Big Boi & Killer Mike – Kyle Long’s interview & Artur Silva’s pics

IMG_5229 IMG_5254.1 IMG_5260 2 IMG_5314.1 IMG_5339.1 IMG_5353.1 IMG_5417.1Big Boi - Killer Mike

Savannah’s Big Boi needs little introduction to music fans. As half of OutKast, Big Boi’s creative genius helped propel the hip-hop duo to unprecedented commercial and critical acclaim. OutKast has been on an extended hiatus since 2007, allowing Big Boi to focus on his solo work. The MC is currently on tour in support of his sophomore effort Vicious Lies and Dangerous Rumors. We caught up with Big Boi via phone in advance of his April 30 appearance at the Vogue.

Kyle Long: You’ve always been a music innovator. Did you ever worry that you were pushing your sound too far for your audience to follow?

Big Boi: No, definitely not. Since we started with Southernplayalisticadillacmuzik, it’s always been about trying to chart new territory. I’m always gonna give people something different and if you’re a music lover you’re gonna put your headphones on or turn it up in the car and have a good ass time.

Kyle Long: Your music has a very universal appeal. Outkast always attracted a diverse audience, from thugs to hippies. What about your music speaks to so many people?

Big Boi: I’m like a meat lover’s pizza at Pizza Hut, I got everything on this motherfucker. It goes back to your first question, you have to give people something unexpected. I don’t like to do the same thing twice, that’s why every song on my albums sound different. People aren’t used to that, because radio programmers like a certain kind of music so that’s what you get on the radio all day.

Kyle Long: Your latest LP is full of collaborations. I’ve heard your biggest ambition is to work with Kate Bush. Is that going to happen and what about her music attracts you?

Big Boi: Hopefully one of these days when I make it across the pond, I’ll sit down and have a spot of tea with her. It’s her creativity, the layers of sounds and the lyrics. There’s a meaning behind all her songs and that speaks to me.

Kyle Long: You also collaborated with the Atlanta Ballet several years ago?

Big Boi: Yeah, that was really dope. I was the first hip-hop artist to work with a ballet. I always wanted to take that show out to Vegas and park it there for a couple months to let the people out West experience it.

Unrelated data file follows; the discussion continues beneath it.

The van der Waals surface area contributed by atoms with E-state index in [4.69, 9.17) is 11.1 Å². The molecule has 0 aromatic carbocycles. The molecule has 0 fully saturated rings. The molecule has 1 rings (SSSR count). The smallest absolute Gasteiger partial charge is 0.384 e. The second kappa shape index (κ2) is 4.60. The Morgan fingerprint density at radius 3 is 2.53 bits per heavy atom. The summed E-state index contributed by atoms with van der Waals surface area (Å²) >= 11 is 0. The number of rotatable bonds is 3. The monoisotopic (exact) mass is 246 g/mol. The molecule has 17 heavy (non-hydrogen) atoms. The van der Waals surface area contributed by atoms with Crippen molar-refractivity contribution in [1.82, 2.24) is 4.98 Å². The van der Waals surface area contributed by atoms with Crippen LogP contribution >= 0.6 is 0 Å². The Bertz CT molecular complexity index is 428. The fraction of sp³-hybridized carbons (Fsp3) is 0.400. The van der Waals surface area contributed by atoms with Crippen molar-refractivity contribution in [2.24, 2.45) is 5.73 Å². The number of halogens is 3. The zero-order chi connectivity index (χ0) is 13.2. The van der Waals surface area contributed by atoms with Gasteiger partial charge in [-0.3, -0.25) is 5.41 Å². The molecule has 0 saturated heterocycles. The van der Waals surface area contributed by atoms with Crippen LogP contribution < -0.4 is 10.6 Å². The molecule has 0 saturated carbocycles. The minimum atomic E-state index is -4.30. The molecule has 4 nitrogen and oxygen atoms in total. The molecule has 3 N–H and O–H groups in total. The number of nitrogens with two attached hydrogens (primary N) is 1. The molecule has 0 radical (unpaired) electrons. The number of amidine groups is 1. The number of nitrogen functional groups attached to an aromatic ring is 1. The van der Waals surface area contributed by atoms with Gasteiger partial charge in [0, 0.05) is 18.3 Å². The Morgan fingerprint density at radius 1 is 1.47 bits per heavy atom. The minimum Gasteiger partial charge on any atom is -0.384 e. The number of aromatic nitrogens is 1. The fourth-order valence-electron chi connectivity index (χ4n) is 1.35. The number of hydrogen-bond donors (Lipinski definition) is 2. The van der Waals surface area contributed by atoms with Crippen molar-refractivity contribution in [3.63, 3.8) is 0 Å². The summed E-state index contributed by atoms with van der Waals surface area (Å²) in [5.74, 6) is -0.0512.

Kyle Long: What’s the state of hip-hop in 2013?

Big Boi: Hip-hop is now global. It speaks to everybody – all ages and all races. It’s a way of life. It’s a form of raw expression. So we definitely need to keep making that good music so we can keep this thing moving forward.

Kyle Long: I’ve read your grandmother once told you that you have a responsibility as an artist to bring valuable information to your audience. How did that message influence you?

Big Boi: Being in music you got to educate as well as entertain. If you’ve got a voice that reaches across the globe, why not put something in someone’s life that will cause them to think. That’s the best thing you can do for a person, to get them to use their brain. I’m all about getting people into that thought process. The music is supposed to uplift them, it’s not just a party all the time.

Kyle Long: You’ve spoken out about your mistrust of corporate media. Where do you get your news?

Big Boi: Right now I get a lot of my news online. The mainstream media isn’t covering everything they should and they have their own agenda. The news that we consume is owned by just three or four corporations and they’re all saying the same things.

Kyle Long: What can we expect from your show at the Vogue? Will you have a full band, or will it be two turntables and a microphone?

Big Boi: Everything – two turntables and a microphone with guitar players, drummers and back up singers. The whole nine yards.

Kyle Long: You’ve been making music for 20 years. Looking back, what’s been the most memorable moment in your career?

Big Boi: That would be winning album of the year at the Grammys. That’s the biggest honor you can have in music. That along with going diamond, not many artists have done that. After that, it was like we accomplished everything.

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